It’s a cliche for a reason: communication is everything in a relationship.
If you’re not regularly communicating with your partner and they don’t know what you’re feeling, then more than anything, that’s on you.
So, if you want your relationship to last, start talking!
5) You expect them to always agree with you
Once again, your partner is their own person.
They might not agree with you on everything, and that’s okay.
In my opinion, as long as certain fundamental values are aligned, everything else is trivial.
If, however, you expect your partner to share the same opinions, interests, and thoughts as you with the same level of conviction, then get ready for disappointment.
After all, you want a partner capable of thinking for themself, not a lapdog.
6) You expect them to commit to you instantly
The easiest way to scare off a partner, particularly a new one, is to expect too much, too fast.
If you’ve been seeing each other for a few weeks, and you’re already verbally wanting them to commit to you long term (i.e. marriage and kids), then I’ll tell you, most level-headed people will take this as a cue to run.
When I was active in the dating world, I met a girl whose company I really enjoyed.
A handful of dates in, however, she started talking about sharing bank accounts, having kids, and labeling me her “life partner”, which made me feel uneasy.
Something just seemed off; we were far too new of a relationship to be discussing such lofty topics.
Although we didn’t last long, I still consider her a good person, and I wish her well.
Hopefully, she waits a bit longer before proclaiming her prospective partner to be a mate for life.
Though that sentiment is warranted in certain circumstances, as a general rule, it’s probably in your best interests to be patient before bringing up these talking points.
7) You expect a full transformation
If you expect your partner to continually bend to your will, to change core aspects of themselves to please you or fit your ideal, then your standards are far too high.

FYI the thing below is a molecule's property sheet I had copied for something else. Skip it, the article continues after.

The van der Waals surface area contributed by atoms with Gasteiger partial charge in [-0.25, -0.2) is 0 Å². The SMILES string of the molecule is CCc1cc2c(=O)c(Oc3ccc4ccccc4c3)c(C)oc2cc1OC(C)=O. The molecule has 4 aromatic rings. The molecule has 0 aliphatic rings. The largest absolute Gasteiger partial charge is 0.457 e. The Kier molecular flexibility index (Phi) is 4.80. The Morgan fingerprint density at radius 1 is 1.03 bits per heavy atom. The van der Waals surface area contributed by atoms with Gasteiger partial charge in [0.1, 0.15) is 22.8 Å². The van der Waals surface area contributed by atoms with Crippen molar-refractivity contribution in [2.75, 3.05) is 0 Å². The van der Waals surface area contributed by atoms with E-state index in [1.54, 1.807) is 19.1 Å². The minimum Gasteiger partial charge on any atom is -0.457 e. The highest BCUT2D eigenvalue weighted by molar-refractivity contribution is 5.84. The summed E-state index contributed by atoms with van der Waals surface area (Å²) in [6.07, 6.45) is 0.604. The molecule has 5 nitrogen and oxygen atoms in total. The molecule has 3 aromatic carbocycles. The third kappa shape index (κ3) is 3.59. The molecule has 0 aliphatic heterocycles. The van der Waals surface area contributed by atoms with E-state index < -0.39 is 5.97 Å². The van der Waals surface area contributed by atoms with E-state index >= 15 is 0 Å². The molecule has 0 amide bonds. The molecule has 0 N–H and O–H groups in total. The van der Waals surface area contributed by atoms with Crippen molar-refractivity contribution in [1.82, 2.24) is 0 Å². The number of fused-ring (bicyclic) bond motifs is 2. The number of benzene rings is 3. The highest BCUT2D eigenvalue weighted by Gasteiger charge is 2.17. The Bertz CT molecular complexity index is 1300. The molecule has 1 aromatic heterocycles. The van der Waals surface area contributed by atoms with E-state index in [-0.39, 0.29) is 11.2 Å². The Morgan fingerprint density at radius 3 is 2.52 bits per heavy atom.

This attitude is also unfair and disrespectful to your partner and their status as a human being.
In a partner, you want an equal, not a doormat.
You should appreciate them for the little details, the intricacies of their personality, their ambitions, and values–these are the things that make them, not their willingness to conform to you.
So start admiring their inner qualities and ignore everything else.
A common theme among all the above points is the desire to control.
When one partner expects too much out of the other, they tend to want to strip away their individuality as people.
In essence, that partner becomes more of an idea than an actual living, breathing person.
So if this sounds like you, then first things first, learn to respect your partner as an equal.
It is a union, after all–meaning, both participants are bringing something special to the table.
When it becomes one-sided, when you expect too much of a partner, your standards aren’t just high, you’re not appreciating that person, and hence things tend to go south quickly.
Quality partners won’t stand for it.
While standards are important for lasting connections, so is flexibility, understanding, and mutual respect. You got this.